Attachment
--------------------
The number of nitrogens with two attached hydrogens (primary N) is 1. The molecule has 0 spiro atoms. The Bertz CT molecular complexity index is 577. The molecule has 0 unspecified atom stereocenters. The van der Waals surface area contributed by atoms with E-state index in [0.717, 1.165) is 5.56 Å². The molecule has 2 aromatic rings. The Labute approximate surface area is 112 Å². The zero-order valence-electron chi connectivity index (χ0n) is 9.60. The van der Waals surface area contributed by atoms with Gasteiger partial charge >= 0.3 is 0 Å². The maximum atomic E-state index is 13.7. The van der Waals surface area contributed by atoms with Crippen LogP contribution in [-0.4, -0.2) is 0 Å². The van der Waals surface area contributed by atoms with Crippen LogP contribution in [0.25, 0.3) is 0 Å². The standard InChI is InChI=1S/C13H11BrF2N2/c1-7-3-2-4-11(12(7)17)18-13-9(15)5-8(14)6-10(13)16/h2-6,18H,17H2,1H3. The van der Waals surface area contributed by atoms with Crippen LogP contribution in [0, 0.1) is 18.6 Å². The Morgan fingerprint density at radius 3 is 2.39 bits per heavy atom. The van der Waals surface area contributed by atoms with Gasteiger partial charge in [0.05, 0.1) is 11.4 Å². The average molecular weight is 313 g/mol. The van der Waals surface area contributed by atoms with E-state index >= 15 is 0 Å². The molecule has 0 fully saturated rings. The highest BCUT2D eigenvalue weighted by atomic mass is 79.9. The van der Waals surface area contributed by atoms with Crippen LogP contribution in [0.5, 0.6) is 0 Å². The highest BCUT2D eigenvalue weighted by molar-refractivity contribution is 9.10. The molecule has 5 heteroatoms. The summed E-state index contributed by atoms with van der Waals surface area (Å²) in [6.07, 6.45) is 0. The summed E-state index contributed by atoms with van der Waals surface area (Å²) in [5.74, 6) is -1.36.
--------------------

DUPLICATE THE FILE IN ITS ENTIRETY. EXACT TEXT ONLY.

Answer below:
The number of nitrogens with two attached hydrogens (primary N) is 1. The molecule has 0 spiro atoms. The Bertz CT molecular complexity index is 577. The molecule has 0 unspecified atom stereocenters. The van der Waals surface area contributed by atoms with E-state index in [0.717, 1.165) is 5.56 Å². The molecule has 2 aromatic rings. The Labute approximate surface area is 112 Å². The zero-order valence-electron chi connectivity index (χ0n) is 9.60. The van der Waals surface area contributed by atoms with Gasteiger partial charge >= 0.3 is 0 Å². The maximum atomic E-state index is 13.7. The van der Waals surface area contributed by atoms with Crippen LogP contribution in [-0.4, -0.2) is 0 Å². The van der Waals surface area contributed by atoms with Crippen LogP contribution in [0.25, 0.3) is 0 Å². The standard InChI is InChI=1S/C13H11BrF2N2/c1-7-3-2-4-11(12(7)17)18-13-9(15)5-8(14)6-10(13)16/h2-6,18H,17H2,1H3. The van der Waals surface area contributed by atoms with Crippen LogP contribution in [0, 0.1) is 18.6 Å². The Morgan fingerprint density at radius 3 is 2.39 bits per heavy atom. The van der Waals surface area contributed by atoms with Gasteiger partial charge in [0.05, 0.1) is 11.4 Å². The average molecular weight is 313 g/mol. The van der Waals surface area contributed by atoms with E-state index >= 15 is 0 Å². The molecule has 0 fully saturated rings. The highest BCUT2D eigenvalue weighted by atomic mass is 79.9. The van der Waals surface area contributed by atoms with Crippen LogP contribution in [0.5, 0.6) is 0 Å². The highest BCUT2D eigenvalue weighted by molar-refractivity contribution is 9.10. The molecule has 5 heteroatoms. The summed E-state index contributed by atoms with van der Waals surface area (Å²) in [6.07, 6.45) is 0. The summed E-state index contributed by atoms with van der Waals surface area (Å²) in [5.74, 6) is -1.36.